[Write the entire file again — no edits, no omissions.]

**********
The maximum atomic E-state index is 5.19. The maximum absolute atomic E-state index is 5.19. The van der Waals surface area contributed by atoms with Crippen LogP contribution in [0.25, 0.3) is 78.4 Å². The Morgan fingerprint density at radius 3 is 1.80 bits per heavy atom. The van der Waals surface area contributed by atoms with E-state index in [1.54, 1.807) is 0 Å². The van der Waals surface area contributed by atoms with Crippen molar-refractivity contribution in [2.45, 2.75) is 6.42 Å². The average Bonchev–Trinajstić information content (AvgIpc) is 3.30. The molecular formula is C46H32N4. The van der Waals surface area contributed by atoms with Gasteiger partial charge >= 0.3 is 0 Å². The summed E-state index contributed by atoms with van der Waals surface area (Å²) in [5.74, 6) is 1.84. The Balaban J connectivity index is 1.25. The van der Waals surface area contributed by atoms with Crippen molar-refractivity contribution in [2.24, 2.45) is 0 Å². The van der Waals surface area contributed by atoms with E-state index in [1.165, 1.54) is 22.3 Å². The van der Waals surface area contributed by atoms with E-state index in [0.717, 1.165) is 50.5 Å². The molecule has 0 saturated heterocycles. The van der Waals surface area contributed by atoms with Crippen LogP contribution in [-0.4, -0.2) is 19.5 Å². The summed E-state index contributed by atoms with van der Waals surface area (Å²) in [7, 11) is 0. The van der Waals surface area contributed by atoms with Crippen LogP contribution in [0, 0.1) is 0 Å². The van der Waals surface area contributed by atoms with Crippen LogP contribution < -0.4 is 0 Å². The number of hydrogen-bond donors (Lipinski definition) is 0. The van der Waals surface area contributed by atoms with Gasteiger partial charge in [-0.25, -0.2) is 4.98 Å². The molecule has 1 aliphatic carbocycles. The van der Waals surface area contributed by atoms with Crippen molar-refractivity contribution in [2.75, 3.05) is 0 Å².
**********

The maximum atomic E-state index is 5.19. The maximum absolute atomic E-state index is 5.19. The van der Waals surface area contributed by atoms with Crippen LogP contribution in [0.25, 0.3) is 78.4 Å². The Morgan fingerprint density at radius 3 is 1.80 bits per heavy atom. The van der Waals surface area contributed by atoms with E-state index in [1.54, 1.807) is 0 Å². The van der Waals surface area contributed by atoms with Crippen molar-refractivity contribution in [2.45, 2.75) is 6.42 Å². The average Bonchev–Trinajstić information content (AvgIpc) is 3.30. The molecular formula is C46H32N4. The van der Waals surface area contributed by atoms with Gasteiger partial charge >= 0.3 is 0 Å². The summed E-state index contributed by atoms with van der Waals surface area (Å²) in [5.74, 6) is 1.84. The Balaban J connectivity index is 1.25. The van der Waals surface area contributed by atoms with Crippen molar-refractivity contribution in [2.24, 2.45) is 0 Å². The van der Waals surface area contributed by atoms with E-state index in [1.165, 1.54) is 22.3 Å². The van der Waals surface area contributed by atoms with E-state index in [0.717, 1.165) is 50.5 Å². The molecule has 0 saturated heterocycles. The van der Waals surface area contributed by atoms with Crippen LogP contribution in [-0.4, -0.2) is 19.5 Å². The summed E-state index contributed by atoms with van der Waals surface area (Å²) in [7, 11) is 0. The van der Waals surface area contributed by atoms with Crippen LogP contribution in [0, 0.1) is 0 Å². The van der Waals surface area contributed by atoms with Crippen LogP contribution < -0.4 is 0 Å². The number of hydrogen-bond donors (Lipinski definition) is 0. The van der Waals surface area contributed by atoms with Gasteiger partial charge in [-0.25, -0.2) is 4.98 Å². The molecule has 1 aliphatic carbocycles. The van der Waals surface area contributed by atoms with Crippen molar-refractivity contribution in [2.75, 3.05) is 0 Å².